Brad says of his grandma’s reactions to each crazy thing they do together, “I look pale and scared, but her endorphins are just floating.”
“One time I turned around and saw her sitting next to an alligator with her feet in the water.”
Joy and Brad didn’t start getting a lot of attention until they were already halfway through this experience.
Now, their joint Instagram account, “Grandma Joy’s Road Trip,” has almost 65,000 followers who are following and supporting them on their journey.
Their fans have even helped them pay for trips that aren’t as easy.
“It’s been a mix of people being kind and some businesses helping out,” Brad says.
After seven years, Joy and Brad are getting close to the end of their trip. They only have one national park left to visit: the South Pacific Ocean’s National Park of American Samoa.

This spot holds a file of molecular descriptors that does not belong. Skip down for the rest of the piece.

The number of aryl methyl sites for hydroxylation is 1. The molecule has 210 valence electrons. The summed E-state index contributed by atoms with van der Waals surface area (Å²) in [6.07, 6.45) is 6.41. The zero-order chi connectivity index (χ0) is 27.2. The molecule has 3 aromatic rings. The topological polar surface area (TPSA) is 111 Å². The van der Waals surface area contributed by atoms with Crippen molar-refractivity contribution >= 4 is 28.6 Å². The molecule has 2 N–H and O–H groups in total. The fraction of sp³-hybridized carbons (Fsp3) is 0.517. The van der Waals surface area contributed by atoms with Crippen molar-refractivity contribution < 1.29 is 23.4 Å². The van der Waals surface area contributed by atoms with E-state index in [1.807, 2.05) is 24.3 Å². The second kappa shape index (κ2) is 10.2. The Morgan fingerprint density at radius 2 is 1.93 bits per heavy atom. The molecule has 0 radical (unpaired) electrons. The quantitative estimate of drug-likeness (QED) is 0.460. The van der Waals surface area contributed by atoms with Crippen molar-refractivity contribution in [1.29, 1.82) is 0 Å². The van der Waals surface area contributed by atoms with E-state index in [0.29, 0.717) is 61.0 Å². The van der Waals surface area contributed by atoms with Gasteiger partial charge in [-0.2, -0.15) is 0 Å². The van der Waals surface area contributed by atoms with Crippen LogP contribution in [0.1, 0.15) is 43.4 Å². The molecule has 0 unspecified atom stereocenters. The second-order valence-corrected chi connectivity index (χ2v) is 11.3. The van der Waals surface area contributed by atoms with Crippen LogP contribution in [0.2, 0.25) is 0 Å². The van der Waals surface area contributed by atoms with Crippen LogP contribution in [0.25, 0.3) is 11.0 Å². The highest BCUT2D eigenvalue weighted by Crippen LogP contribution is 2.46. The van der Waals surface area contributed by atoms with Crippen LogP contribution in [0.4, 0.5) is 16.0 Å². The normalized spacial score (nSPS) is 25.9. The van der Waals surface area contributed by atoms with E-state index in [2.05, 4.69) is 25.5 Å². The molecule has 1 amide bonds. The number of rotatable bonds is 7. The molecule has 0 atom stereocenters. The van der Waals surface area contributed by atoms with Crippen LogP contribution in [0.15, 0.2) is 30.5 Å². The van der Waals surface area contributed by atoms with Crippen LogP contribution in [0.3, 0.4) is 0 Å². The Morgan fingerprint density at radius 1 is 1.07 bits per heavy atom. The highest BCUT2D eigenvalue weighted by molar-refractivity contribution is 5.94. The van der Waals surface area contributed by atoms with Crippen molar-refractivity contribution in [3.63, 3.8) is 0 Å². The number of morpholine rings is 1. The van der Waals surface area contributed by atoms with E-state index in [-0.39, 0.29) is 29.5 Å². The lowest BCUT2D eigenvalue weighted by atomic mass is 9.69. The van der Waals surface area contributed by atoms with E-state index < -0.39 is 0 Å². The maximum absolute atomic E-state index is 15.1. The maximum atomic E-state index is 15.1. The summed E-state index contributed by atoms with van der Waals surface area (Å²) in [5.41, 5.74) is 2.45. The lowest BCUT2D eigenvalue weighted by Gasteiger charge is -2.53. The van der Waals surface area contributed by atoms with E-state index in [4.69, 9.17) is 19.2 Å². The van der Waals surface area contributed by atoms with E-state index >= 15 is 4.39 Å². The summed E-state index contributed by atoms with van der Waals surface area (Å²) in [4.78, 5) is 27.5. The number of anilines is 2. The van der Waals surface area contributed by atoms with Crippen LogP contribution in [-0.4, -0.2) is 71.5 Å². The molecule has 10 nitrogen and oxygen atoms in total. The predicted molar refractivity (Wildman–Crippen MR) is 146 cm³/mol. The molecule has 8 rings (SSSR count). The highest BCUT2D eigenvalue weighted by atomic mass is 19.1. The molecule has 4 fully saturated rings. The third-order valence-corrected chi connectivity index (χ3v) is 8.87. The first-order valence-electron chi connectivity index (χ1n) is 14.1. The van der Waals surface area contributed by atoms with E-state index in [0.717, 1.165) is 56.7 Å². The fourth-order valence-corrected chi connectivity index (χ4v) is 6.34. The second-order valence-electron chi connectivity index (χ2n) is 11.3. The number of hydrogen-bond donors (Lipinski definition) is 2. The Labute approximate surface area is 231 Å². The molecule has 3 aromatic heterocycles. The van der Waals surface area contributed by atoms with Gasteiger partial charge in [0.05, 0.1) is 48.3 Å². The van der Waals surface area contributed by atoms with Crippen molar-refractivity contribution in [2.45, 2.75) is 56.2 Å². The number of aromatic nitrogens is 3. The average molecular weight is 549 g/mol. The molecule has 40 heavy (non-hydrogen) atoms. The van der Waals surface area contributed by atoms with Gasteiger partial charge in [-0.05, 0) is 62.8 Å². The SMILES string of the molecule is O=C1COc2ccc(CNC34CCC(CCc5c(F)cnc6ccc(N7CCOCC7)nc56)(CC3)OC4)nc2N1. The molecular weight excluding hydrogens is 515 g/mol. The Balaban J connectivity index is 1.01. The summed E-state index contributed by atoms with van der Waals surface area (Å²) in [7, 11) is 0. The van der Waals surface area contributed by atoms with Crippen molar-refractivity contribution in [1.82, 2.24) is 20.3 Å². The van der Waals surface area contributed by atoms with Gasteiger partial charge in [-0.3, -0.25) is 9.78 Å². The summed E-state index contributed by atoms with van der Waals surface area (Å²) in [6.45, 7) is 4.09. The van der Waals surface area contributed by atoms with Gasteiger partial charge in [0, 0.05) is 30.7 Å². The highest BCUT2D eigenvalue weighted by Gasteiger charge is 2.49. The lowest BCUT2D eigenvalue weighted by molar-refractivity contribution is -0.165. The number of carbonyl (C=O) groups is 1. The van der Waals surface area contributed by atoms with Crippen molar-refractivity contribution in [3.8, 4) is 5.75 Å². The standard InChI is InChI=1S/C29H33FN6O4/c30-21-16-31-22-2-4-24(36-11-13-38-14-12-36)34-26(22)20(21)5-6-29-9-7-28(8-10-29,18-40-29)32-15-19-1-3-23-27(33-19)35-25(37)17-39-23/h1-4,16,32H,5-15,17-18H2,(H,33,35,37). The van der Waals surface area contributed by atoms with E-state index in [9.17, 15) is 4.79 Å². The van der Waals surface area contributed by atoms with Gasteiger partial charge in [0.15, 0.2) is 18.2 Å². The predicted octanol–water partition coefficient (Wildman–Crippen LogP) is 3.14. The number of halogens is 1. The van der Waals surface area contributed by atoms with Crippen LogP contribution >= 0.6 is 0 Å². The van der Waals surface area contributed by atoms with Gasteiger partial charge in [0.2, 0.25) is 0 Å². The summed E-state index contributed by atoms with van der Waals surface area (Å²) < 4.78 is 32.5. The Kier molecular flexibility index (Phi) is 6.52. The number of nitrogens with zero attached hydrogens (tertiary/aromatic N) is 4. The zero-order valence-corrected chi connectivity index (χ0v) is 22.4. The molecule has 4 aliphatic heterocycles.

Brad says, “We have a U.S. territory, and on three of the islands there is a U.S. national park.”
Even though the two people haven’t found a sponsor for their trip yet, they have set up a GoFundMe to help them get to where they want to go.
Joy is 92 years old, but she feels more alive than ever because of their travels, and it shows.
“Every time I post a picture, someone says, ‘Is it just me, or does she look a lot younger than when you started taking pictures of her when she was 85?'” Brad says.
“I don’t think that’s a trick of the eye. I think that the things we’ve done together have given her the key to the fountain of youth.”
Even though this might be over soon, Joy and Brad don’t want to slow down.